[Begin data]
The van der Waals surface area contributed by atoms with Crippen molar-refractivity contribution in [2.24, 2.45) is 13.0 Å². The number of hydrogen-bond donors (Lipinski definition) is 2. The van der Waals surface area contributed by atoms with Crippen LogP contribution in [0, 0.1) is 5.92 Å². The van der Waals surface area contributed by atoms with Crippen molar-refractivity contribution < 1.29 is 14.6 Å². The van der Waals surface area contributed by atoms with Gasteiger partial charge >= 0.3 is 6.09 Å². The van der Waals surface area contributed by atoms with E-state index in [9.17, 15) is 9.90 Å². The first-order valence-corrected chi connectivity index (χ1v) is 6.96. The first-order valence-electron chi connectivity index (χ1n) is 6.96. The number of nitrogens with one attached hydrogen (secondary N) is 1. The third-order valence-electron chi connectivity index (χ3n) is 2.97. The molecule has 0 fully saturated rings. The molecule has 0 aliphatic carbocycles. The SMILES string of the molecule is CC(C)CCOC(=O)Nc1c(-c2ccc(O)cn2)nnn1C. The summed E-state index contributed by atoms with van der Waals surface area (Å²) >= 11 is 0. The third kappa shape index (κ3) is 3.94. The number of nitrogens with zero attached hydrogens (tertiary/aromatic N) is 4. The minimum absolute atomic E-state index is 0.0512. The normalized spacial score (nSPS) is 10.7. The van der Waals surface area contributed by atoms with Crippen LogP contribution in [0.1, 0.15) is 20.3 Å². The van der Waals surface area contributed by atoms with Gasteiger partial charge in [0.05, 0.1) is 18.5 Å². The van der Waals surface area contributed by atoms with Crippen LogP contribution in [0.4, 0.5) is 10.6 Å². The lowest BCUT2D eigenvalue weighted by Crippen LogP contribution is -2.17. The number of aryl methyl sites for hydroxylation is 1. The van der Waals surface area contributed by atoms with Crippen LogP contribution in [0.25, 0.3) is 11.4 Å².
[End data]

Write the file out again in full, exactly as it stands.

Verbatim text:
The van der Waals surface area contributed by atoms with Crippen molar-refractivity contribution in [2.24, 2.45) is 13.0 Å². The number of hydrogen-bond donors (Lipinski definition) is 2. The van der Waals surface area contributed by atoms with Crippen LogP contribution in [0, 0.1) is 5.92 Å². The van der Waals surface area contributed by atoms with Crippen molar-refractivity contribution < 1.29 is 14.6 Å². The van der Waals surface area contributed by atoms with Gasteiger partial charge >= 0.3 is 6.09 Å². The van der Waals surface area contributed by atoms with E-state index in [9.17, 15) is 9.90 Å². The first-order valence-corrected chi connectivity index (χ1v) is 6.96. The first-order valence-electron chi connectivity index (χ1n) is 6.96. The number of nitrogens with one attached hydrogen (secondary N) is 1. The third-order valence-electron chi connectivity index (χ3n) is 2.97. The molecule has 0 fully saturated rings. The molecule has 0 aliphatic carbocycles. The SMILES string of the molecule is CC(C)CCOC(=O)Nc1c(-c2ccc(O)cn2)nnn1C. The summed E-state index contributed by atoms with van der Waals surface area (Å²) >= 11 is 0. The third kappa shape index (κ3) is 3.94. The number of nitrogens with zero attached hydrogens (tertiary/aromatic N) is 4. The minimum absolute atomic E-state index is 0.0512. The normalized spacial score (nSPS) is 10.7. The van der Waals surface area contributed by atoms with Crippen LogP contribution in [0.1, 0.15) is 20.3 Å². The van der Waals surface area contributed by atoms with Gasteiger partial charge in [0.05, 0.1) is 18.5 Å². The van der Waals surface area contributed by atoms with Crippen LogP contribution in [0.4, 0.5) is 10.6 Å². The lowest BCUT2D eigenvalue weighted by Crippen LogP contribution is -2.17. The number of aryl methyl sites for hydroxylation is 1. The van der Waals surface area contributed by atoms with Crippen LogP contribution in [0.25, 0.3) is 11.4 Å².